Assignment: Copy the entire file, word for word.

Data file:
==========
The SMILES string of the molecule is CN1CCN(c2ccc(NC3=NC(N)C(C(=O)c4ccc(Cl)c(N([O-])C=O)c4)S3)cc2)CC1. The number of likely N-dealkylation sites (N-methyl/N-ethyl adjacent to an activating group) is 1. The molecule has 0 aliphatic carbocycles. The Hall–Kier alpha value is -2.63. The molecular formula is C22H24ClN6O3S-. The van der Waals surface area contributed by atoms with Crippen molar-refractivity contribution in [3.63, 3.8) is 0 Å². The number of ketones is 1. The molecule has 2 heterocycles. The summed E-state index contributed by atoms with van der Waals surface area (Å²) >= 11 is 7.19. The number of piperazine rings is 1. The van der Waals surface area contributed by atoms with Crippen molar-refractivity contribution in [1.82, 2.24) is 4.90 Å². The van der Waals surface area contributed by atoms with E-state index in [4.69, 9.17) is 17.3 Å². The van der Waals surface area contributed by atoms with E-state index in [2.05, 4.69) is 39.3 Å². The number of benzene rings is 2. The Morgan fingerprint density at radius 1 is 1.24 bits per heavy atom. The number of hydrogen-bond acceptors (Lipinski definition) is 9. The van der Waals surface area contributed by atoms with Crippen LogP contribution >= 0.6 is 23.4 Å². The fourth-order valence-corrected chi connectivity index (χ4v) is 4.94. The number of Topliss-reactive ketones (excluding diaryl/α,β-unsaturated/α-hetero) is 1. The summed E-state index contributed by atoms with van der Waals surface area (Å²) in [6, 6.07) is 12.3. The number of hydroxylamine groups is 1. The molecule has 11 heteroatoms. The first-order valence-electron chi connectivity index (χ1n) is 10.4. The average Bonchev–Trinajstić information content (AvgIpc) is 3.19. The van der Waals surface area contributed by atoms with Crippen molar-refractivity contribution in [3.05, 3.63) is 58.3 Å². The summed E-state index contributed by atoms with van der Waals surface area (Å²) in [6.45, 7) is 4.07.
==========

The SMILES string of the molecule is CN1CCN(c2ccc(NC3=NC(N)C(C(=O)c4ccc(Cl)c(N([O-])C=O)c4)S3)cc2)CC1. The number of likely N-dealkylation sites (N-methyl/N-ethyl adjacent to an activating group) is 1. The molecule has 0 aliphatic carbocycles. The Hall–Kier alpha value is -2.63. The molecular formula is C22H24ClN6O3S-. The van der Waals surface area contributed by atoms with Crippen molar-refractivity contribution in [3.63, 3.8) is 0 Å². The number of ketones is 1. The molecule has 2 heterocycles. The summed E-state index contributed by atoms with van der Waals surface area (Å²) >= 11 is 7.19. The number of piperazine rings is 1. The van der Waals surface area contributed by atoms with Crippen molar-refractivity contribution in [1.82, 2.24) is 4.90 Å². The van der Waals surface area contributed by atoms with E-state index in [4.69, 9.17) is 17.3 Å². The van der Waals surface area contributed by atoms with E-state index in [2.05, 4.69) is 39.3 Å². The number of benzene rings is 2. The Morgan fingerprint density at radius 1 is 1.24 bits per heavy atom. The number of hydrogen-bond acceptors (Lipinski definition) is 9. The van der Waals surface area contributed by atoms with Crippen LogP contribution >= 0.6 is 23.4 Å². The fourth-order valence-corrected chi connectivity index (χ4v) is 4.94. The number of Topliss-reactive ketones (excluding diaryl/α,β-unsaturated/α-hetero) is 1. The summed E-state index contributed by atoms with van der Waals surface area (Å²) in [6, 6.07) is 12.3. The number of hydroxylamine groups is 1. The molecule has 11 heteroatoms. The first-order valence-electron chi connectivity index (χ1n) is 10.4. The average Bonchev–Trinajstić information content (AvgIpc) is 3.19. The van der Waals surface area contributed by atoms with Crippen molar-refractivity contribution in [3.05, 3.63) is 58.3 Å². The summed E-state index contributed by atoms with van der Waals surface area (Å²) in [6.45, 7) is 4.07.